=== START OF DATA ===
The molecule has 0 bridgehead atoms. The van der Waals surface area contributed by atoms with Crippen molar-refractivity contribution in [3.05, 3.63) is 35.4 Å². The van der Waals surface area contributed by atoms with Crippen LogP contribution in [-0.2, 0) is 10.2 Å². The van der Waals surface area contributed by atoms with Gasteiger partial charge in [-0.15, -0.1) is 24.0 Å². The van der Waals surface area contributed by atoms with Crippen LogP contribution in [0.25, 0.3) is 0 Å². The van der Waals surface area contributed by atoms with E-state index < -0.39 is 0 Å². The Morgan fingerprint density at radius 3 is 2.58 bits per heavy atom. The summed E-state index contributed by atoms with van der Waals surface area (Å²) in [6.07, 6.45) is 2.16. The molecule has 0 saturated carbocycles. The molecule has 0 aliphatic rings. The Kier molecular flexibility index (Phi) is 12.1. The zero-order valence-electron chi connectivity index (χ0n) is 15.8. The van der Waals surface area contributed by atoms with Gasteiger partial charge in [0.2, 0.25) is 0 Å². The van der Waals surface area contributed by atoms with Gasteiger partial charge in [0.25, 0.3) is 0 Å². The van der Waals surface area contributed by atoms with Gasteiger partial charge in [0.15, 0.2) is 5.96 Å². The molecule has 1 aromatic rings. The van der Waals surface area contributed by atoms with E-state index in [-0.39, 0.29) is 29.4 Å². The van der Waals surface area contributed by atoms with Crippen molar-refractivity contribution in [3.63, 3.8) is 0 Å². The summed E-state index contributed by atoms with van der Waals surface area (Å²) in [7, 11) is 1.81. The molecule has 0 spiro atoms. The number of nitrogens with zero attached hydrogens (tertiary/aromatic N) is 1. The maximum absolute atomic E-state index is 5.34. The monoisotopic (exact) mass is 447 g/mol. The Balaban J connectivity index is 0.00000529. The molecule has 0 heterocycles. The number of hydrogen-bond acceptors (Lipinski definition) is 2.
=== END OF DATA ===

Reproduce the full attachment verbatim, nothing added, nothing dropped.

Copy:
The molecule has 0 bridgehead atoms. The van der Waals surface area contributed by atoms with Crippen molar-refractivity contribution in [3.05, 3.63) is 35.4 Å². The van der Waals surface area contributed by atoms with Crippen LogP contribution in [-0.2, 0) is 10.2 Å². The van der Waals surface area contributed by atoms with Gasteiger partial charge in [-0.15, -0.1) is 24.0 Å². The van der Waals surface area contributed by atoms with Crippen LogP contribution in [0.25, 0.3) is 0 Å². The van der Waals surface area contributed by atoms with E-state index < -0.39 is 0 Å². The Morgan fingerprint density at radius 3 is 2.58 bits per heavy atom. The summed E-state index contributed by atoms with van der Waals surface area (Å²) in [6.07, 6.45) is 2.16. The molecule has 0 saturated carbocycles. The molecule has 0 aliphatic rings. The Kier molecular flexibility index (Phi) is 12.1. The zero-order valence-electron chi connectivity index (χ0n) is 15.8. The van der Waals surface area contributed by atoms with Gasteiger partial charge in [0.2, 0.25) is 0 Å². The van der Waals surface area contributed by atoms with Gasteiger partial charge in [0.25, 0.3) is 0 Å². The van der Waals surface area contributed by atoms with Gasteiger partial charge in [0.15, 0.2) is 5.96 Å². The molecule has 1 aromatic rings. The van der Waals surface area contributed by atoms with E-state index in [-0.39, 0.29) is 29.4 Å². The van der Waals surface area contributed by atoms with Crippen molar-refractivity contribution in [3.63, 3.8) is 0 Å². The summed E-state index contributed by atoms with van der Waals surface area (Å²) in [7, 11) is 1.81. The molecule has 0 spiro atoms. The number of nitrogens with zero attached hydrogens (tertiary/aromatic N) is 1. The maximum absolute atomic E-state index is 5.34. The monoisotopic (exact) mass is 447 g/mol. The Balaban J connectivity index is 0.00000529. The molecule has 0 heterocycles. The number of hydrogen-bond acceptors (Lipinski definition) is 2.